Tuesday, March 23, 2010


Since the health care vote, David Frum has written a much-circulated piece on his site where he criticizes the conservative/Republican strategy on health care over the last year or so. Basically, he argues that we should have found a place to cut a deal and cut our losses.

Some of us on the mainstream Right have criticized Frum for insufficient loyalty to the cause over the last couple of years. It's mostly a bad rap. Unlike most dissident conservatives, he is not in the game to express disapproval of the Hannity-Palin axis. His story is a little more subtle. The Hannity-Palin axis is mildly distasteful, but more than that their politics and the people they represent are quite limited, so in the final analysis they are losers.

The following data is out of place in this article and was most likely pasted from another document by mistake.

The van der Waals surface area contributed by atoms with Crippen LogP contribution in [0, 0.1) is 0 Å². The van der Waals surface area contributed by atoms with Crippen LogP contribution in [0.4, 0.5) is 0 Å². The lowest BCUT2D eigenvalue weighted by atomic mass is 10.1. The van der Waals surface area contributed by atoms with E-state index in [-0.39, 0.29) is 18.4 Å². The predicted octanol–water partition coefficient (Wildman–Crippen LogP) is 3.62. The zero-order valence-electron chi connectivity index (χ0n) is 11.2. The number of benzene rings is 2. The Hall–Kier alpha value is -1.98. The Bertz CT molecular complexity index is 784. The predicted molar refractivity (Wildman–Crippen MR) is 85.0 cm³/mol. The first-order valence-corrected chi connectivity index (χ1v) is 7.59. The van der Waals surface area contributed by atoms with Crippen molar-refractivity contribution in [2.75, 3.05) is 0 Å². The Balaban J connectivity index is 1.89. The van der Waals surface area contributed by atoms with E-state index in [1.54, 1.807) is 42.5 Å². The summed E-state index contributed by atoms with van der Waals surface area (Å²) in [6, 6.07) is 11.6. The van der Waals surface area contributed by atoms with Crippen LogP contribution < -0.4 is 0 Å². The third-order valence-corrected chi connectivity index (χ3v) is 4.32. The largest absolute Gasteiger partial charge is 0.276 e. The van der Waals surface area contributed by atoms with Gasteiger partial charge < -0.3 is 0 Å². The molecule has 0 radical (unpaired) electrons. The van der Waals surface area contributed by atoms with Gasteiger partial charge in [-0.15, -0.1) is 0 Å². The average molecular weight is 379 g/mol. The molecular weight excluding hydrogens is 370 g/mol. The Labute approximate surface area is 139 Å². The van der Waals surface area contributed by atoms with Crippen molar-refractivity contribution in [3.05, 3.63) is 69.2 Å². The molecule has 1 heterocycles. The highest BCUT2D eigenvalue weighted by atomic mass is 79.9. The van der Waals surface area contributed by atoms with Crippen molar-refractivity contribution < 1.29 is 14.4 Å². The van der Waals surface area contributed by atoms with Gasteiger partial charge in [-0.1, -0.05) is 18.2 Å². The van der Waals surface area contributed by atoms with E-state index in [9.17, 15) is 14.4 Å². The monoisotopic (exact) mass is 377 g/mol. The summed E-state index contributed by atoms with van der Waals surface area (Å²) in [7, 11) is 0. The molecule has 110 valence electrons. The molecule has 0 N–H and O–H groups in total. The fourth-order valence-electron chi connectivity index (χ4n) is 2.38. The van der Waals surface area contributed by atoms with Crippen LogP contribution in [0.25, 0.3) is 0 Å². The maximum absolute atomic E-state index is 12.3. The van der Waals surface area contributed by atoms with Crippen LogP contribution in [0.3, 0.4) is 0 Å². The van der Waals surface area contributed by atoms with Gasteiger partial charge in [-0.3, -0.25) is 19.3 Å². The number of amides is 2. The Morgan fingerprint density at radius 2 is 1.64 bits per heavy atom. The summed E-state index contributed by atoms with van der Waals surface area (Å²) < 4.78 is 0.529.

All of this is background to the main point, which is that Frum's problem is not disloyalty, but he is sometimes wrong on the merits and this is one such example. There are very few silver linings in the health care debacle, but the biggest one is that we have comprehensively disproved the proposition that the Democrats' health care reform was inevitable and continuous growth of the welfare state is something that we have to acquiesce to for the sake of making marginal improvements here or there.

As it is, the American people know they can resist, if they choose. It's also useful for our relations with the other team, strained as they are. They may be stonger than us, but their actions are never wise or just, and we shouldn't pretend that they are.

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